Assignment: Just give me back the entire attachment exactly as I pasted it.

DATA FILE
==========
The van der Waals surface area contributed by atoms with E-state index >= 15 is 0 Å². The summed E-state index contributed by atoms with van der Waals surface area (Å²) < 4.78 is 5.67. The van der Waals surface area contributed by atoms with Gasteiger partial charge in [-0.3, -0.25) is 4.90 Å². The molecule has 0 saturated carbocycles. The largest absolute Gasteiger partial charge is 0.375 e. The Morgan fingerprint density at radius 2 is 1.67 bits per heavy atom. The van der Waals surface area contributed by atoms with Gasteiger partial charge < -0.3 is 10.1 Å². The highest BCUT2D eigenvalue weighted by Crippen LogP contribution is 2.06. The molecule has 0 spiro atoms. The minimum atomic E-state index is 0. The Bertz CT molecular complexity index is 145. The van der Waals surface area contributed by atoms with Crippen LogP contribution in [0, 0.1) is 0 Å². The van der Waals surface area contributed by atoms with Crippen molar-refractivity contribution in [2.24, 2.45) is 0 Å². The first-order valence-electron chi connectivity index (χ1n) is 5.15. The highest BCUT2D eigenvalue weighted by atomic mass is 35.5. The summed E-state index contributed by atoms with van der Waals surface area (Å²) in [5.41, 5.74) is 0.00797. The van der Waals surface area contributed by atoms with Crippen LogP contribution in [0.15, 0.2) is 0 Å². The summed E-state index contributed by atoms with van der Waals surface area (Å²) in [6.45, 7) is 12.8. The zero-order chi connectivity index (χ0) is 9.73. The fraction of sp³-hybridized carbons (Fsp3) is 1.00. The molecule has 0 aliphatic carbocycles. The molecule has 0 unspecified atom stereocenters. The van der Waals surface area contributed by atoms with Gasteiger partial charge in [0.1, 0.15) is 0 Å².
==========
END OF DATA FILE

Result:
The van der Waals surface area contributed by atoms with E-state index >= 15 is 0 Å². The summed E-state index contributed by atoms with van der Waals surface area (Å²) < 4.78 is 5.67. The van der Waals surface area contributed by atoms with Gasteiger partial charge in [-0.3, -0.25) is 4.90 Å². The molecule has 0 saturated carbocycles. The largest absolute Gasteiger partial charge is 0.375 e. The Morgan fingerprint density at radius 2 is 1.67 bits per heavy atom. The van der Waals surface area contributed by atoms with Gasteiger partial charge < -0.3 is 10.1 Å². The highest BCUT2D eigenvalue weighted by Crippen LogP contribution is 2.06. The molecule has 0 spiro atoms. The minimum atomic E-state index is 0. The Bertz CT molecular complexity index is 145. The van der Waals surface area contributed by atoms with Crippen LogP contribution in [0, 0.1) is 0 Å². The van der Waals surface area contributed by atoms with Crippen molar-refractivity contribution in [2.24, 2.45) is 0 Å². The first-order valence-electron chi connectivity index (χ1n) is 5.15. The highest BCUT2D eigenvalue weighted by atomic mass is 35.5. The summed E-state index contributed by atoms with van der Waals surface area (Å²) in [5.41, 5.74) is 0.00797. The van der Waals surface area contributed by atoms with Crippen LogP contribution in [0.15, 0.2) is 0 Å². The summed E-state index contributed by atoms with van der Waals surface area (Å²) in [6.45, 7) is 12.8. The zero-order chi connectivity index (χ0) is 9.73. The fraction of sp³-hybridized carbons (Fsp3) is 1.00. The molecule has 0 aliphatic carbocycles. The molecule has 0 unspecified atom stereocenters. The van der Waals surface area contributed by atoms with Gasteiger partial charge in [0.1, 0.15) is 0 Å².